Volume 19, No. 1 – July 2019 (Issue #37)
TABLE OF CONTENTS
FOUNDATIONAL FRAMES: DESCARTES AND RAND, pp. 1-37
This article closely compares the opposing foundations of theoretical philosophy in Rene Descartes and Ayn Rand. The developmental course of Rand’s foundations, with their continual opposition to Descartes, is tracked. Arguments particularly against Descartes are assembled in this article, and the bountiful contemporary scholarship on Descartes is engaged.
AYN RAND’S CREDIT PROBLEM, pp. 38-46
In this article, the author diagnoses the cause of Rand’s problematic position on intellectual property. He argues that Rand treats credit as a very thick concept. Rand sees crediting a person with inventing something as granting that person a right to the money embodied in the invention, its sale, and the profits related to licensing reproduction. The author shows that this thick notion of credit leads Rand to make several questionable claims in her arguments for intellectual property rights.
AYN RAND AND THE LOST AXIOM OF ARISTOTLE: A PHILOSOPHICAL MYSTERY — SOLVED?, pp. 47-82
The author explains how Rand was absolutely correct in saying that Aristotle “stated the formula” of the Law of Identity. He corrects long-standing faulty Thomist criticisms on this issue and gives due credit to thinkers such as Antonius Andreas, Leibniz, and William Hamilton. The author further contends that the gradual shift in Objectivist usage of the Law of Identity (from “a thing is itself” to “a thing is what it is”) tacitly ratifies these erroneous criticisms and has actually contributed to the failure of Objectivist thinkers to develop Rand’s concept theory into a valid model of propositions and syllogisms.
THE RETURN OF THE ARBITRARY: PEIKOFF’S TRINITY, BINSWANGER’S INFERNO, UNWANTED POSSIBILITIES — AND A PARROT FOR PRESIDENT, pp. 83-134
Leonard Peikoff brought into Objectivist epistemology the doctrine that what is asserted arbitrarily (without adequate evidence) cannot be true or false. In 2008 the author gave a detailed critique of the doctrine; it has not received a published response. But there have been restatements by Harry Binswanger, Ben Bayer, and Gregory Salmieri. Their re-presentations do not refute any old arguments; their new arguments make the doctrine worse. The doctrine is being used to justify ignoring known possibilities, and to “prove” that the current president of the United States has a parrot’s mind in a human body. Its public retraction is overdue.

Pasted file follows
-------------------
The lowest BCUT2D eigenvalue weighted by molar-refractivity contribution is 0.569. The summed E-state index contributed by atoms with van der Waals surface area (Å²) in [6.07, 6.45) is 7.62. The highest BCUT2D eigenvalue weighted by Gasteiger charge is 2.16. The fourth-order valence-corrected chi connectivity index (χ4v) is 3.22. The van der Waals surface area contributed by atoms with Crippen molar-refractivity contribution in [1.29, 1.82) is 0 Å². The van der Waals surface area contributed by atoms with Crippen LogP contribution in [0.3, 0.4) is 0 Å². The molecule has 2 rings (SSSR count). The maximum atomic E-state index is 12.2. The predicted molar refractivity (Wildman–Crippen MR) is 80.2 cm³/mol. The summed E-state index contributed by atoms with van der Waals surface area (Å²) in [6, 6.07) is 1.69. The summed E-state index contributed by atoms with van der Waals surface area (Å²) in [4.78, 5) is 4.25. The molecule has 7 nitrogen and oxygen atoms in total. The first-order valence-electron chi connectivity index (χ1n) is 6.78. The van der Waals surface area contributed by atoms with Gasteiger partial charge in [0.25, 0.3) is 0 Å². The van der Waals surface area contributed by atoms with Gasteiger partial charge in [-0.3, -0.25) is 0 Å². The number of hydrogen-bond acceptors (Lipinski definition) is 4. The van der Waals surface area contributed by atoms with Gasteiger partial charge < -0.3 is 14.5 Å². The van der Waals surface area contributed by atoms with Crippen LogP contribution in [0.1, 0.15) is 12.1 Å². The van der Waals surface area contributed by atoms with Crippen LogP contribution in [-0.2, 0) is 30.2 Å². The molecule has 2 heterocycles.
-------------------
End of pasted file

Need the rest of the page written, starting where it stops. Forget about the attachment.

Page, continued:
Roger E. Bissell is an independent scholar living in Antioch, Tennessee. A research associate with the Molinari Institute, he has edited no fewer than ten books and is the author of more than three dozen scholarly essays in philosophy and psychology, as well as four books, including How the Martians Discovered Algebra: Explorations in Induction and the Philosophy of Mathematics and What’s in Your File Folder? The Nature and Logic of Propositions (forthcoming, 2019). A lifelong professional musician, he has an M.A. in music performance and literature (University of Iowa) and a B.S. in music theory and composition (Iowa State University). He has written extensively on aesthetics and logic and dialectical method and applies this unusual background in an essay on the Great American Songbook, published in The Dialectics of Liberty: Exploring the Context of Human Freedom, a volume that he co-edited with Chris Matthew Sciabarra and Edward W. Younkins (Lexington Books, 2019).
Stephen Boydstun earned a degree in Physics, with a minor in Philosophy, from the University of Oklahoma. He took graduate courses in those areas at the University of Chicago. He earned a degree in Mechanical Engineering from the Illinois Institute of Technology and worked in nuclear electrical power generation. He founded and edited the journal Objectivity (1990-98), a journal of metaphysics, epistemology, and theory of value, informed by modern science. He is presently writing a book spanning those areas, setting out a philosophy akin to, against, and beyond that of Ayn Rand. He contributed “Universals and Measurement” to The Journal of Ayn Rand Studies (2004).